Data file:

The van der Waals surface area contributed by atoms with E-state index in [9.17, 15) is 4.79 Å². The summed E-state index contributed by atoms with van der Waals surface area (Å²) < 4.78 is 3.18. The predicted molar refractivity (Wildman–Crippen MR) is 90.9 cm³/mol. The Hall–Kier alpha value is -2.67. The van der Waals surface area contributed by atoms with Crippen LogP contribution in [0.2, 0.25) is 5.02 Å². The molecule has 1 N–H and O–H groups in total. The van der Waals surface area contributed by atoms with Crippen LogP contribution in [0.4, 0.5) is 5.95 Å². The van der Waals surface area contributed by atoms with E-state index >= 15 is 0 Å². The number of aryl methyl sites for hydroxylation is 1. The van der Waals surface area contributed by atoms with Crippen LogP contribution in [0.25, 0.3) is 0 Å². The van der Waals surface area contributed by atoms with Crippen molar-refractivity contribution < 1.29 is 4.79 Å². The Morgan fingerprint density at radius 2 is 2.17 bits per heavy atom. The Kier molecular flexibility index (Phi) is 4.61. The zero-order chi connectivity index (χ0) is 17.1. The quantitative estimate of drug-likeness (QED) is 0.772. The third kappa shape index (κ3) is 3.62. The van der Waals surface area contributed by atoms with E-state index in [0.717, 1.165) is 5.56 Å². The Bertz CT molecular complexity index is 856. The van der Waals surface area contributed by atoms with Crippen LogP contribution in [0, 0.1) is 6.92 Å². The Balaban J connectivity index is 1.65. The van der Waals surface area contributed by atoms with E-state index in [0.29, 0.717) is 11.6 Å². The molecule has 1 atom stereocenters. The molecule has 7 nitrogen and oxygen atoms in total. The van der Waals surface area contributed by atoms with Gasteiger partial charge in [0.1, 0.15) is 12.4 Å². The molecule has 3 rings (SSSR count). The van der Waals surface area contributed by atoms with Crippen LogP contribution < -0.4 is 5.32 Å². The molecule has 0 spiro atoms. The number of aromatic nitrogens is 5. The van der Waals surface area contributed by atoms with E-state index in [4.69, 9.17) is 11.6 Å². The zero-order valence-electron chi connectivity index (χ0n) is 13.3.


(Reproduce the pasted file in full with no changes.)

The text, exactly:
The van der Waals surface area contributed by atoms with E-state index in [9.17, 15) is 4.79 Å². The summed E-state index contributed by atoms with van der Waals surface area (Å²) < 4.78 is 3.18. The predicted molar refractivity (Wildman–Crippen MR) is 90.9 cm³/mol. The Hall–Kier alpha value is -2.67. The van der Waals surface area contributed by atoms with Crippen LogP contribution in [0.2, 0.25) is 5.02 Å². The molecule has 1 N–H and O–H groups in total. The van der Waals surface area contributed by atoms with Crippen LogP contribution in [0.4, 0.5) is 5.95 Å². The van der Waals surface area contributed by atoms with E-state index >= 15 is 0 Å². The number of aryl methyl sites for hydroxylation is 1. The van der Waals surface area contributed by atoms with Crippen LogP contribution in [0.25, 0.3) is 0 Å². The van der Waals surface area contributed by atoms with Crippen molar-refractivity contribution < 1.29 is 4.79 Å². The Morgan fingerprint density at radius 2 is 2.17 bits per heavy atom. The Kier molecular flexibility index (Phi) is 4.61. The zero-order chi connectivity index (χ0) is 17.1. The quantitative estimate of drug-likeness (QED) is 0.772. The third kappa shape index (κ3) is 3.62. The van der Waals surface area contributed by atoms with E-state index in [0.717, 1.165) is 5.56 Å². The Bertz CT molecular complexity index is 856. The van der Waals surface area contributed by atoms with Crippen LogP contribution in [0, 0.1) is 6.92 Å². The Balaban J connectivity index is 1.65. The van der Waals surface area contributed by atoms with E-state index in [0.29, 0.717) is 11.6 Å². The molecule has 1 atom stereocenters. The molecule has 7 nitrogen and oxygen atoms in total. The van der Waals surface area contributed by atoms with Gasteiger partial charge in [0.1, 0.15) is 12.4 Å². The molecule has 3 rings (SSSR count). The van der Waals surface area contributed by atoms with Crippen LogP contribution < -0.4 is 5.32 Å². The molecule has 0 spiro atoms. The number of aromatic nitrogens is 5. The van der Waals surface area contributed by atoms with E-state index in [4.69, 9.17) is 11.6 Å². The zero-order valence-electron chi connectivity index (χ0n) is 13.3.